floorspread, painted and dyed cotton, late 17th-early18th cent.
tent hanging, printed painted and dyed cotton, early 18th cent.
hanging, silk embroidered cotton, c. 1650-1700
tent hanging, velvet stamped with gold paint, 18th cent.
tent hanging, printed painted dyed cotton, late 18th cent.
carpet, wool warp, cotton and silk weft, wool pile, 17th cent.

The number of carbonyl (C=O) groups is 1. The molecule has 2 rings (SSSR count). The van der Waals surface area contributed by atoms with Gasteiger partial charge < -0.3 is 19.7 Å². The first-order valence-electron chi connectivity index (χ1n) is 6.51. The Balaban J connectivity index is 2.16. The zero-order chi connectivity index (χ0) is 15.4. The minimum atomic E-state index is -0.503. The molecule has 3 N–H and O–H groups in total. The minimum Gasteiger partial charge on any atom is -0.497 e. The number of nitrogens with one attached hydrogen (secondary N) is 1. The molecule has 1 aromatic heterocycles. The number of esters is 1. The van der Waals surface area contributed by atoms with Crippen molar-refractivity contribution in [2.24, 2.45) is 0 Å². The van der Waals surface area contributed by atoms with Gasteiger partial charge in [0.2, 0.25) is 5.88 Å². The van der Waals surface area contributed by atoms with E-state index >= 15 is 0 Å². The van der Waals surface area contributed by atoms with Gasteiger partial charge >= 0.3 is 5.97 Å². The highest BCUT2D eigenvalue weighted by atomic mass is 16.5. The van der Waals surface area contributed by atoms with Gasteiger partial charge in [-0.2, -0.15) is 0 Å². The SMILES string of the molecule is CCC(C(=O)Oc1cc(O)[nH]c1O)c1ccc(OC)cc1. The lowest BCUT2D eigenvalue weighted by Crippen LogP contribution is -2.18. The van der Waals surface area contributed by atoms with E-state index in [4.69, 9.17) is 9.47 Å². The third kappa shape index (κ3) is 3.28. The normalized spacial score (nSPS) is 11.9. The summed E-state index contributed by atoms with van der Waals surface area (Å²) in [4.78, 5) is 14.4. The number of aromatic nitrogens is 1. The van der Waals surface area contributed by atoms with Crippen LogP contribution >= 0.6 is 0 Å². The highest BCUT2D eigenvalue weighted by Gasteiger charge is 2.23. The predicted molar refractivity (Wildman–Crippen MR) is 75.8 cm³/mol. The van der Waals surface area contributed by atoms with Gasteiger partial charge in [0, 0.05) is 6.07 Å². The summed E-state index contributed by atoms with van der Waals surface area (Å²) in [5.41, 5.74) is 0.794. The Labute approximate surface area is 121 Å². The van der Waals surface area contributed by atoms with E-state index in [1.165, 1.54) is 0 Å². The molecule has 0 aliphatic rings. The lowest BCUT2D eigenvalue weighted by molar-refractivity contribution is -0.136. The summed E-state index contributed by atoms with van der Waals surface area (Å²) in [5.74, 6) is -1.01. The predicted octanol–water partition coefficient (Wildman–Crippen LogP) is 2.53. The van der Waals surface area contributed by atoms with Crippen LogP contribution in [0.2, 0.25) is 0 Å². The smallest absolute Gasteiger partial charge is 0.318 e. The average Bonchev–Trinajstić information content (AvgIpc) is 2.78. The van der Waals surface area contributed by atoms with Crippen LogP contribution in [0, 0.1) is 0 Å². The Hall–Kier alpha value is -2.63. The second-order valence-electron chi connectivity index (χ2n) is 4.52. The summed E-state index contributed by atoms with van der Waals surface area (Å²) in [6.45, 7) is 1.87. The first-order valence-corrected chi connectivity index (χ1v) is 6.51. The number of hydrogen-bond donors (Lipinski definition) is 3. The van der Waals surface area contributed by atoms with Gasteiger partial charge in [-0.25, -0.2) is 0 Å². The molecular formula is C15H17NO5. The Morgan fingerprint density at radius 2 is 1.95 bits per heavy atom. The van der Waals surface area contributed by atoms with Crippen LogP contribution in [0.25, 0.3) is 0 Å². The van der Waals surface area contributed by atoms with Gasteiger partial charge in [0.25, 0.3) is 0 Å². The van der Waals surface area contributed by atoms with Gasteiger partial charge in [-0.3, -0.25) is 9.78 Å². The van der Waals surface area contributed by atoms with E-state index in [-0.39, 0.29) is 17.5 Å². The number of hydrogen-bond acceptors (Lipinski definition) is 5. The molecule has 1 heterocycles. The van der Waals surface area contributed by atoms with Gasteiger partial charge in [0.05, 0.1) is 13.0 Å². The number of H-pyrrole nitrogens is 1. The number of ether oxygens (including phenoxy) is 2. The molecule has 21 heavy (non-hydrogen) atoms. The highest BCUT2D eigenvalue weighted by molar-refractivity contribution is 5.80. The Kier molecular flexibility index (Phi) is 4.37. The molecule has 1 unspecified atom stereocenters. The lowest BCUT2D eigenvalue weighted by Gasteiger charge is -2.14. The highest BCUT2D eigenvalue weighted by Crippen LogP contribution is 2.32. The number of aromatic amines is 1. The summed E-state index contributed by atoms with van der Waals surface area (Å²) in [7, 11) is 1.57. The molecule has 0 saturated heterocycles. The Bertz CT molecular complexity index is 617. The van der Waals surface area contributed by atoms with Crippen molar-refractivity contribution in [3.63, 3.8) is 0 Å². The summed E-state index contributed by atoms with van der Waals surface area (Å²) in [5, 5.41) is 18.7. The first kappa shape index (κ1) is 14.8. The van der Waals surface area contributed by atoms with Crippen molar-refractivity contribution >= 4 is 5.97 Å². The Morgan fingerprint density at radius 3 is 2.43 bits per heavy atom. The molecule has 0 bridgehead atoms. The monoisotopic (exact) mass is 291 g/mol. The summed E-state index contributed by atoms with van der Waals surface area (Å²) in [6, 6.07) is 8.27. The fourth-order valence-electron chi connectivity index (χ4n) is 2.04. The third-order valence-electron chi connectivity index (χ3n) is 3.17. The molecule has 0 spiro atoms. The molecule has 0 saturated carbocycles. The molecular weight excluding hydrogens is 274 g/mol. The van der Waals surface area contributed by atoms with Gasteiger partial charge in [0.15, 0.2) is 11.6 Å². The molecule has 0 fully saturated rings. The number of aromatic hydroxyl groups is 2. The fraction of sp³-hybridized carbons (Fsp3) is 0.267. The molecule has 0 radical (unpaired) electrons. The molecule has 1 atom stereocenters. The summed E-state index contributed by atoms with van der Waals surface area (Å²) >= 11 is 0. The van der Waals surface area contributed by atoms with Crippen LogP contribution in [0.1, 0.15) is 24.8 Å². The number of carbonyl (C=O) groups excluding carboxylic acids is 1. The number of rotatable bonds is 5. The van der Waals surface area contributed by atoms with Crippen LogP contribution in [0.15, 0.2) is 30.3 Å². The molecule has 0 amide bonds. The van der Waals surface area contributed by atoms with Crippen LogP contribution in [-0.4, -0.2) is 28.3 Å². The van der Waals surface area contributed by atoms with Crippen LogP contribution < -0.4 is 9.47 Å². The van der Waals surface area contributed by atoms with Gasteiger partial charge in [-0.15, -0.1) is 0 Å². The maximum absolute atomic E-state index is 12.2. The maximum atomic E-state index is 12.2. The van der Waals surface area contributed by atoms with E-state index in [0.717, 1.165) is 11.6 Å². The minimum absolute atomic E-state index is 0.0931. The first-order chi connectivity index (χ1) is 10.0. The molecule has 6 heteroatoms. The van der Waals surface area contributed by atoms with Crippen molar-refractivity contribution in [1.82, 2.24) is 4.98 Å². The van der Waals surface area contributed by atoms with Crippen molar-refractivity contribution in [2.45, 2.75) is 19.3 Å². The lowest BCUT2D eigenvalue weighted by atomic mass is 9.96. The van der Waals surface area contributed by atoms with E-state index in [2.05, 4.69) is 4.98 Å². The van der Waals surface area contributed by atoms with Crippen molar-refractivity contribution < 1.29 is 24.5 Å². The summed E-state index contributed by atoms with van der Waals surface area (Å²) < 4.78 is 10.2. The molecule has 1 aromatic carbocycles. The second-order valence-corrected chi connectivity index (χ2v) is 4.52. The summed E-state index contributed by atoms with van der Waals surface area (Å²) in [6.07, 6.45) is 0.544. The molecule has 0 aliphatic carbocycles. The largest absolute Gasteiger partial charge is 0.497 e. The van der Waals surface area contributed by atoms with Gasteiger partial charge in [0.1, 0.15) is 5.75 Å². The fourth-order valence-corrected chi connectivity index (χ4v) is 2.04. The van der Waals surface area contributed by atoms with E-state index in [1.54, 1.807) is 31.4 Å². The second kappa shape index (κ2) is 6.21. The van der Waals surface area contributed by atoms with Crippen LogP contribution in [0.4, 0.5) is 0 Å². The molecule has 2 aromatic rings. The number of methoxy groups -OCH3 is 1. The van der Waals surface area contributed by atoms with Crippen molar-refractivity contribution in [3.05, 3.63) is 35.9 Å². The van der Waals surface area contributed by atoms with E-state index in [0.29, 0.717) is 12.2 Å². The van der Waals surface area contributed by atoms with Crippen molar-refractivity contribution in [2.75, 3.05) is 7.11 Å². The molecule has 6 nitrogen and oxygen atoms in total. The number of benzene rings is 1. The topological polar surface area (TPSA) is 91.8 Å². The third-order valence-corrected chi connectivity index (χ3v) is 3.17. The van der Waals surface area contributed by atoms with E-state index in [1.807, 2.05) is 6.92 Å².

It is well-known that Morris was inspired by Islamic art (see, for instance, this post). The above pieces are all from the Islamic Mughal Empire that ruled the Indian subcontinent from the 16th to the mid-19th centuries. They are also all in the collection of the Victoria and Albert Museum and featured in their new box set V&A Pattern (these being from the "Indian Florals" volume). Who knows, maybe Morris had a hand in acquiring these specific pieces?! According to E.P. Thompson's book William Morris - Romantic to Revolutionary, he was often consulted by the museum curators when they were considering expensive purchases of textiles or tapestries. Certainly Morris would have studied Mughal textiles. He was a leading scholar of the decorative arts and felt there could be no division between study and practice--he considered the South Kensingtion Museum (now the V&A) to be his personal playground and once remarked "perhaps I have used it as much as any man living".